FIRST Minister Peter Robinson has launched a broadside against Sinn Féin over the PSNI arrest of its party leader Gerry Adams.
The Sinn Fein president spent his fourth night in custody being quizzed over the 1972 murder of Jean McConville.
The DUP leader said Sinn Fein “threats” to reassess their future involvement in policing as “despicable”.
Mr Robinson said the PSNI must not be the subject of “republican bullyboy tactics” and must be “free of political considerations”.
Sinn Féin’s Martin McGuinness said on Friday that his party may reconsider its support for the PSNI.
In a statement on Sunday, Mr Robinson said: “The protest action taken by Sinn Féin is unacceptable in any democratic country operating under the rule of law.”
Mr Robinson described what he called a “publicly conveyed threat to the PSNI” from Sinn Féin that “they will reassess their attitude to policing if Gerry Adams is charged” as “despicable” and “thuggish”.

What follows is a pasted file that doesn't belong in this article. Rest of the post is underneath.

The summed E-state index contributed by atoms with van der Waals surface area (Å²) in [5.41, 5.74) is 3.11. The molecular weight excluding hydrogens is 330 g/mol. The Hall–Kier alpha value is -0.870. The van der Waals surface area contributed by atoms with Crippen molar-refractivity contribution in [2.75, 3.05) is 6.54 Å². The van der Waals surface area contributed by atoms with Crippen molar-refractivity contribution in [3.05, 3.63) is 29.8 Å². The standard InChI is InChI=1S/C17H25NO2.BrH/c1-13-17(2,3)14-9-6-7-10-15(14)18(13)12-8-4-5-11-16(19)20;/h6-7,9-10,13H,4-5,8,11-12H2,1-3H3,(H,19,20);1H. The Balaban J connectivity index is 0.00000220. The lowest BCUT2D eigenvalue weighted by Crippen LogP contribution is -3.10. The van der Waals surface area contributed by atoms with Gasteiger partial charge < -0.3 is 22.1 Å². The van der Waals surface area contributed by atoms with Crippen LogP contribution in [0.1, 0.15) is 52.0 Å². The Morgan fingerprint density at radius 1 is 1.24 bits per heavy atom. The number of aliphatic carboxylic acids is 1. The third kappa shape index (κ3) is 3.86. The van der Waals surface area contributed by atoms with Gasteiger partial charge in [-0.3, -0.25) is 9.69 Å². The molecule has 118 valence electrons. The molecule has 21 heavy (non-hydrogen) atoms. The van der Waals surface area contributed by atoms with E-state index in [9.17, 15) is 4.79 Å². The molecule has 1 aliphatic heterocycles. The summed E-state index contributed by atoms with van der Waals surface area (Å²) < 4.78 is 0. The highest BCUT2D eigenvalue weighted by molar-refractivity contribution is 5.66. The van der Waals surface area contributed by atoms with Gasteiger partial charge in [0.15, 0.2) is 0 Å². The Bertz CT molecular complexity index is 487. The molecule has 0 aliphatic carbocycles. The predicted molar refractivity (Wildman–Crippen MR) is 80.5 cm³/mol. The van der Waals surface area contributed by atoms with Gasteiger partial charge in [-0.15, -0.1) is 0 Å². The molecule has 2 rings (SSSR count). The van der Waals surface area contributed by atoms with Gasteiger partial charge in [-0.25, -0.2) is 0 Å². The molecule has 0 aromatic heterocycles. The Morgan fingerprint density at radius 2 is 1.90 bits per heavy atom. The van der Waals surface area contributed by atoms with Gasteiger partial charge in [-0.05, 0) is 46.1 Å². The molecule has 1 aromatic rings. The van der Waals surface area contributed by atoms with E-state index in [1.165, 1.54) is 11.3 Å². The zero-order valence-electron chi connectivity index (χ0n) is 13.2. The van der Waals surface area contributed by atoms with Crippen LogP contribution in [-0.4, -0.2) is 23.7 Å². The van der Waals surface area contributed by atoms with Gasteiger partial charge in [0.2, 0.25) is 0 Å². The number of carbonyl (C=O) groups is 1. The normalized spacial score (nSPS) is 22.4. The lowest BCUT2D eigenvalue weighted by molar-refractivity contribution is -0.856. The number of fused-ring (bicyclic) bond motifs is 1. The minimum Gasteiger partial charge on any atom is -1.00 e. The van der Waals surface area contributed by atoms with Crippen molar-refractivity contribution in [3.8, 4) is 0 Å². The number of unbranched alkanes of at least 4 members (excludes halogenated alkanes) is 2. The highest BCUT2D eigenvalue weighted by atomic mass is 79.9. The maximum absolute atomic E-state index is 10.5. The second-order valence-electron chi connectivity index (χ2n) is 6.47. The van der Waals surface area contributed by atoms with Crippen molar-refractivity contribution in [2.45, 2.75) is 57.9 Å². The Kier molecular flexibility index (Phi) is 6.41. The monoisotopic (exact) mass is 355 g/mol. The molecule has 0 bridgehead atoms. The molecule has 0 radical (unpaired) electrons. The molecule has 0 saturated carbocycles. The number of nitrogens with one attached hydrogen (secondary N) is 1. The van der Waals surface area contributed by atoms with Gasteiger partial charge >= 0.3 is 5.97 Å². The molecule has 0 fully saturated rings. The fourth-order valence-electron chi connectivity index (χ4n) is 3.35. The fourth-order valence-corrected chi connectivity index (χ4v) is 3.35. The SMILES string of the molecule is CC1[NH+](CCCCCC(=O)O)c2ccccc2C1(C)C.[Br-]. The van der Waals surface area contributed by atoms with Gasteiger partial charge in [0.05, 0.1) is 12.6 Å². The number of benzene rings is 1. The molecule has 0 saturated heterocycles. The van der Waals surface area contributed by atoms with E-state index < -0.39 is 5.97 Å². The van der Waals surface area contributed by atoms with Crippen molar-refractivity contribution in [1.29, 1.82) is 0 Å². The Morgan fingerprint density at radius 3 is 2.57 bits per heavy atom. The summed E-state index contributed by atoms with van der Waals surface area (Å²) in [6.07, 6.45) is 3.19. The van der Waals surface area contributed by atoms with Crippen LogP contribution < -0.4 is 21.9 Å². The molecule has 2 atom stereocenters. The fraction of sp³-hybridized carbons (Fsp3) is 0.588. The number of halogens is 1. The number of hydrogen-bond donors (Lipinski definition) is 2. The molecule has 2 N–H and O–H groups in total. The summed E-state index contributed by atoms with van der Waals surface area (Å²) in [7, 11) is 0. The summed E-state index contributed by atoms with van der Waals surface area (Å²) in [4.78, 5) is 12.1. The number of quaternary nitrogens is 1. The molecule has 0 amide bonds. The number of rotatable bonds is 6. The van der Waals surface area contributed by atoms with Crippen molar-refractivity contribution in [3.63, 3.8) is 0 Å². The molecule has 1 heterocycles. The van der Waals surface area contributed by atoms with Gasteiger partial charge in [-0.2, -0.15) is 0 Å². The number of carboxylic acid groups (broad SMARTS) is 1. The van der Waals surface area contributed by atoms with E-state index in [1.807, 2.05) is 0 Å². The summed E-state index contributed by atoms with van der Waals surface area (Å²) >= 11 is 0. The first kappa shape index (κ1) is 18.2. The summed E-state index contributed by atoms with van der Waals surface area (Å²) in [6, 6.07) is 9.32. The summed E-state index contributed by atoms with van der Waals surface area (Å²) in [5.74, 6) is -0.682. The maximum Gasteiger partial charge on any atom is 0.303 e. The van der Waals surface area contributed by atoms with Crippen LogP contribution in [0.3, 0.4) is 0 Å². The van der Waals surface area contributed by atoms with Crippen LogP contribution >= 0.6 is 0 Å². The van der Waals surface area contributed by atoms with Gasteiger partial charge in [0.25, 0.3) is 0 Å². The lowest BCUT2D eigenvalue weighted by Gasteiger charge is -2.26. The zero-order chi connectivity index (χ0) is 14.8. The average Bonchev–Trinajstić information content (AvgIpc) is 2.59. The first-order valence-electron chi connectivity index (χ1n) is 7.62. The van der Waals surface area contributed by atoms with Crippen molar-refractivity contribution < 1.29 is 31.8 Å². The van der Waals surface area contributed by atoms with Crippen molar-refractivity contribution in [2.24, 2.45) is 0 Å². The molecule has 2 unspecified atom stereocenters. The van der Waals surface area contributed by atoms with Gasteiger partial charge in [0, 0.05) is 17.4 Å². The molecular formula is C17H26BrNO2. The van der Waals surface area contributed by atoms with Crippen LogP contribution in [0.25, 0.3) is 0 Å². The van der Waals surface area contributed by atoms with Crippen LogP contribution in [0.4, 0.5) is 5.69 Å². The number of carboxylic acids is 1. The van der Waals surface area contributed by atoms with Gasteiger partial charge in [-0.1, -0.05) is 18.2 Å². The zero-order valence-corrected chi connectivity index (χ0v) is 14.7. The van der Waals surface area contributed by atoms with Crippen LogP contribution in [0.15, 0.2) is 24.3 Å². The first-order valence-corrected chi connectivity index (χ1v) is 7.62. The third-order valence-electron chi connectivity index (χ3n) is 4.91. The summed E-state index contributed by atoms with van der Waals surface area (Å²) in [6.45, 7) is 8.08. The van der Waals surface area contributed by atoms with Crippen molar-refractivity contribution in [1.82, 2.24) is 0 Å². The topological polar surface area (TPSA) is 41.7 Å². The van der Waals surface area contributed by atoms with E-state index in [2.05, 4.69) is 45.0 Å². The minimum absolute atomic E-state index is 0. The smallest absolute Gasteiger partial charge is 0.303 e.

“The PSNI must not be the subject of republican bullyboy tactics,” the DUP leader said.
“They must be completely free to follow any and all evidence regardless of where it takes them and to decide free of political considerations whether suspects will be charged or not.”
Detectives have until 8 pm on Sunday night to charge or release Mr Adams.
They can also reapply to a crown court judge to have his detention extended again. On Friday a senior Belfast judge granted police an extra 48 hours to quiz him at the serious crime suite in Antrim.
Adam is being quizzed about the murder of Mrs McConville, a mother of 10, who was abducted, murdered and secretly buried in 1972.
Deputy First Minister Martin McGuinness said Mr Adams’s arrest was part of an effort by some police officers to “settle old scores, whatever the political cost”.
Speaking at a rally in Belfast on Saturday, he referred to “an embittered rump of the RUC”.
Mr McGuinness said: “Allegations contained in books and newspaper articles which the PSNI are presenting to Gerry as evidence that he was in the IRA in the 1970s have been around for 40 years.
“But they are only now trying to use these. Is this not political policing?
“This is a replay of the failed effort in 1978 to charge Gerry with membership [of the IRA].”
The party has claimed the arrest was deliberately timed ahead of elections in three weeks’ time.
Ivor Bell, 77, a leader in the Provisional IRA in the 1970s, was recently charged with aiding and abetting the murder.